Friday, May 23, 2008

Ileana Journal 2

The second week at the clinic was busier than the first and a bit more eventful. Instead of having seven to 14 patients each day, we had 14 to 27. It was a lot more difficult to triage the patients quickly enough. The doctors would often find themselves waiting for me to triage before they could see a patient. With three doctors working at once, it’s hard to keep up with them. There were a few families that needed two or three children seen together, so even if I triaged three of them, one doctor would take them and the other two would have to wait for me to get to the other patients. There were also a lot of young babies which meant that the whole process of taking their weight took longer than that of older children, since babies first have to be undressed to be weighed and then dressed again. (It’s very important that babies be weighed without their clothes on in order to get the most accurate measure.)

We had a few interesting cases, one child with dextrocardia at the beginning of the week (that’s when their heart points towards the right instead of the left side) and at the end of the week another child had dextrocardia and situs inversus, which means that all of their organs are reversed. Although those cases were interesting to hear about, I wasn’t able to see the rare conditions myself since the children showed no external signs. However, there was one child that came in at the end of the week with hydrocephalus. He came to the clinic because he had fallen and had a sore tailbone, but I was still able to see that his head was very large in comparison to the rest of his body. At first I was a bit shocked, but the child was actually so cute and well-behaved that I couldn’t help but think he was adorable!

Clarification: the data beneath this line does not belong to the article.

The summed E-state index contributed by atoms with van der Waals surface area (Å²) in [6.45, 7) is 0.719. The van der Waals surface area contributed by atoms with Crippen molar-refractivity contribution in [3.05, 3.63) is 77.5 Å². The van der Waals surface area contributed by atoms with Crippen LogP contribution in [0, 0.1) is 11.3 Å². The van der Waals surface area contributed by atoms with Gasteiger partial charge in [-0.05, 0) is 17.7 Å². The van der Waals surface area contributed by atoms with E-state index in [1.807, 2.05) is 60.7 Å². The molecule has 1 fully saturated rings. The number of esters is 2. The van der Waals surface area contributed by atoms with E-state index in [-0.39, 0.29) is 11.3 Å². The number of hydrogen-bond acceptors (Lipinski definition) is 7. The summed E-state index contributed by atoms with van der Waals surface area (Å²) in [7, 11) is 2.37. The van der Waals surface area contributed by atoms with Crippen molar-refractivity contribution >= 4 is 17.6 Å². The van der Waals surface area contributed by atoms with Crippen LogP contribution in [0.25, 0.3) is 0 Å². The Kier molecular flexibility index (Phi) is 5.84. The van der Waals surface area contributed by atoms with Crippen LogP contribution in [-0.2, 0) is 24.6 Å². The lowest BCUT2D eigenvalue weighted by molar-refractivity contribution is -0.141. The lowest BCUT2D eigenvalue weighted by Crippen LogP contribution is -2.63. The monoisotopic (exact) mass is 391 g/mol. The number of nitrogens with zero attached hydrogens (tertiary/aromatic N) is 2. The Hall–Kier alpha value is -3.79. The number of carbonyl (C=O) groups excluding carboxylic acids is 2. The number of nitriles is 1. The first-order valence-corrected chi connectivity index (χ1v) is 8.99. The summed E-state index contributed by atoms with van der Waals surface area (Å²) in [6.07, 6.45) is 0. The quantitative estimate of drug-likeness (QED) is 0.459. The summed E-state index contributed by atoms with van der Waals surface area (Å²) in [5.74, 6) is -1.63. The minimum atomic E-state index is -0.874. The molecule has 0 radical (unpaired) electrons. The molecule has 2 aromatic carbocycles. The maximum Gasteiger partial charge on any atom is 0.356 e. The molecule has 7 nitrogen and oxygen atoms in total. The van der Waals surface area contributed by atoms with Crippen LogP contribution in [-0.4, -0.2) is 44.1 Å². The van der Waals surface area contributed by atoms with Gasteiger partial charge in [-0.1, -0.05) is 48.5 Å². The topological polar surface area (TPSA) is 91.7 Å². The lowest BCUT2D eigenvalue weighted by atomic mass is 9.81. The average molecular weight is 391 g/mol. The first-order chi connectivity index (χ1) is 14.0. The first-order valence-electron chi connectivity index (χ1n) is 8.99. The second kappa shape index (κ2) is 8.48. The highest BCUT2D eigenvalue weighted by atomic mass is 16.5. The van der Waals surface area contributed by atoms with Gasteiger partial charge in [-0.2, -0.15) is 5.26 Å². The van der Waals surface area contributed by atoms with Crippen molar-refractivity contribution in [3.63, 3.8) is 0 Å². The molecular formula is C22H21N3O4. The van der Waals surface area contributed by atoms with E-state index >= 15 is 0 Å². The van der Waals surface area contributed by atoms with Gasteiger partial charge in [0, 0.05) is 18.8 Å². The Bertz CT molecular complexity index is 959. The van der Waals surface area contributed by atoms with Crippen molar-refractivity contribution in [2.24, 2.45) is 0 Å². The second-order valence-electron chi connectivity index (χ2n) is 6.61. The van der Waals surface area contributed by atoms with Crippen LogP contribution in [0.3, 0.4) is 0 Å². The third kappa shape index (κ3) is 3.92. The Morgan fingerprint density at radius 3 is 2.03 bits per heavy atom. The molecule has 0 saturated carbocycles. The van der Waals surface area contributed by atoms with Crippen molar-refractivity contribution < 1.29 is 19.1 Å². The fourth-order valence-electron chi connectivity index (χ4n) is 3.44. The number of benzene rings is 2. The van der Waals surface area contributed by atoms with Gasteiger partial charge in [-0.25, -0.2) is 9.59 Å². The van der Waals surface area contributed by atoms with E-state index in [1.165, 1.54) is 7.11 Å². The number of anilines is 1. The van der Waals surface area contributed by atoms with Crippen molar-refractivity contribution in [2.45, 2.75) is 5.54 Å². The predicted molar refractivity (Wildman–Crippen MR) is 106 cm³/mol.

On Wednesday we had a lunch-and-learn led by Dr. Srinivasan. He gave a very informative presentation on PALS (Pediatric Advanced Life Support). A few nurses and most of the social service doctors attended it. In Honduras, after students complete medical school, they have to perform social service in high-need communities before they can become fully licensed. Since the social service doctors do not have much hands-on experience, it’s important for them to attend the talks in order to know what to do in certain situations. The PALS presentation was especially useful because when the doctors learn about life support in medical school, there is no special emphasis on pediatrics, and there are indeed some key differences between children and adults. Overall, I’ve already learned a lot during these past two weeks and can’t wait to keep learning more.

Outside of the clinic, I haven’t been doing too much. I’ve started going to the beach in West End in the afternoon for a couple of hours until sunset; I find it’s a really nice place to read a book. I also gave scuba diving another try, but I think it’s fair to say I failed. I was on the boat, all ready to go, but I was too scared to lean back to fall into the water. I was just way too scared to fall backwards! I had a lovely time snorkelling though and have decided that that will be my new hobby. On Saturday, Peggy’s new volunteers arrived, so we all went to the Rotisserie chicken place for dinner. Then on Sunday I went to West Bay with three of the new volunteers. It’s great to have more girls around and we all seem to get along very well.

Friday, May 16, 2008

Ileana Journal 1